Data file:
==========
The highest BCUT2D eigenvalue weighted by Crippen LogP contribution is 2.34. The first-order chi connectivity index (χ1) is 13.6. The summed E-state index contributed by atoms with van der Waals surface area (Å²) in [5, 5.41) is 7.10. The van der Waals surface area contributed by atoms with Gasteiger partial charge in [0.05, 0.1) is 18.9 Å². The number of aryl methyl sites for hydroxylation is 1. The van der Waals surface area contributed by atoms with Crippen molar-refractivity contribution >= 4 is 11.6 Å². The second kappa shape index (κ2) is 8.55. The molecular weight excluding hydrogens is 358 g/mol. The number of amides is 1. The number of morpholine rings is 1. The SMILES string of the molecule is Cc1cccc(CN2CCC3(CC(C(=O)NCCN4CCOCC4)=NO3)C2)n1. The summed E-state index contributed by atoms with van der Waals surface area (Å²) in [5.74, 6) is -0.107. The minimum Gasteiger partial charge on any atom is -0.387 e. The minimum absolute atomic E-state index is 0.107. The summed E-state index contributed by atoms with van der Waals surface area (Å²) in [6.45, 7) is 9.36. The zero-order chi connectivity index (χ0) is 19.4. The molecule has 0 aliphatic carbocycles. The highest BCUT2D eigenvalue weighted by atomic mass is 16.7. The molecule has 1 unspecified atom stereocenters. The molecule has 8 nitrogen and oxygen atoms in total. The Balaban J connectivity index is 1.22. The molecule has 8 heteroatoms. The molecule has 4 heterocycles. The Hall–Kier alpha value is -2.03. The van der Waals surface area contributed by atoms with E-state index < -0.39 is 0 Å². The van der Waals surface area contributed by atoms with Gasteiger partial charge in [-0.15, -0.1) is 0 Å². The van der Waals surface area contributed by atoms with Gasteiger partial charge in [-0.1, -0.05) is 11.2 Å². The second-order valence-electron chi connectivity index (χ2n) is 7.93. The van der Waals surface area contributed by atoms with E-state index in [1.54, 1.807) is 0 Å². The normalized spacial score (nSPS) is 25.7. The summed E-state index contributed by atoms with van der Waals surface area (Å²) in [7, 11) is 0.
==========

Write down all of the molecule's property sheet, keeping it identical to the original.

The highest BCUT2D eigenvalue weighted by Crippen LogP contribution is 2.34. The first-order chi connectivity index (χ1) is 13.6. The summed E-state index contributed by atoms with van der Waals surface area (Å²) in [5, 5.41) is 7.10. The van der Waals surface area contributed by atoms with Gasteiger partial charge in [0.05, 0.1) is 18.9 Å². The number of aryl methyl sites for hydroxylation is 1. The van der Waals surface area contributed by atoms with Crippen molar-refractivity contribution >= 4 is 11.6 Å². The second kappa shape index (κ2) is 8.55. The molecular weight excluding hydrogens is 358 g/mol. The number of amides is 1. The number of morpholine rings is 1. The SMILES string of the molecule is Cc1cccc(CN2CCC3(CC(C(=O)NCCN4CCOCC4)=NO3)C2)n1. The summed E-state index contributed by atoms with van der Waals surface area (Å²) in [5.74, 6) is -0.107. The minimum Gasteiger partial charge on any atom is -0.387 e. The minimum absolute atomic E-state index is 0.107. The summed E-state index contributed by atoms with van der Waals surface area (Å²) in [6.45, 7) is 9.36. The zero-order chi connectivity index (χ0) is 19.4. The molecule has 0 aliphatic carbocycles. The highest BCUT2D eigenvalue weighted by atomic mass is 16.7. The molecule has 1 unspecified atom stereocenters. The molecule has 8 nitrogen and oxygen atoms in total. The Balaban J connectivity index is 1.22. The molecule has 8 heteroatoms. The molecule has 4 heterocycles. The Hall–Kier alpha value is -2.03. The van der Waals surface area contributed by atoms with E-state index < -0.39 is 0 Å². The van der Waals surface area contributed by atoms with Gasteiger partial charge in [-0.15, -0.1) is 0 Å². The van der Waals surface area contributed by atoms with Gasteiger partial charge in [-0.1, -0.05) is 11.2 Å². The second-order valence-electron chi connectivity index (χ2n) is 7.93. The van der Waals surface area contributed by atoms with E-state index in [1.54, 1.807) is 0 Å². The normalized spacial score (nSPS) is 25.7. The summed E-state index contributed by atoms with van der Waals surface area (Å²) in [7, 11) is 0.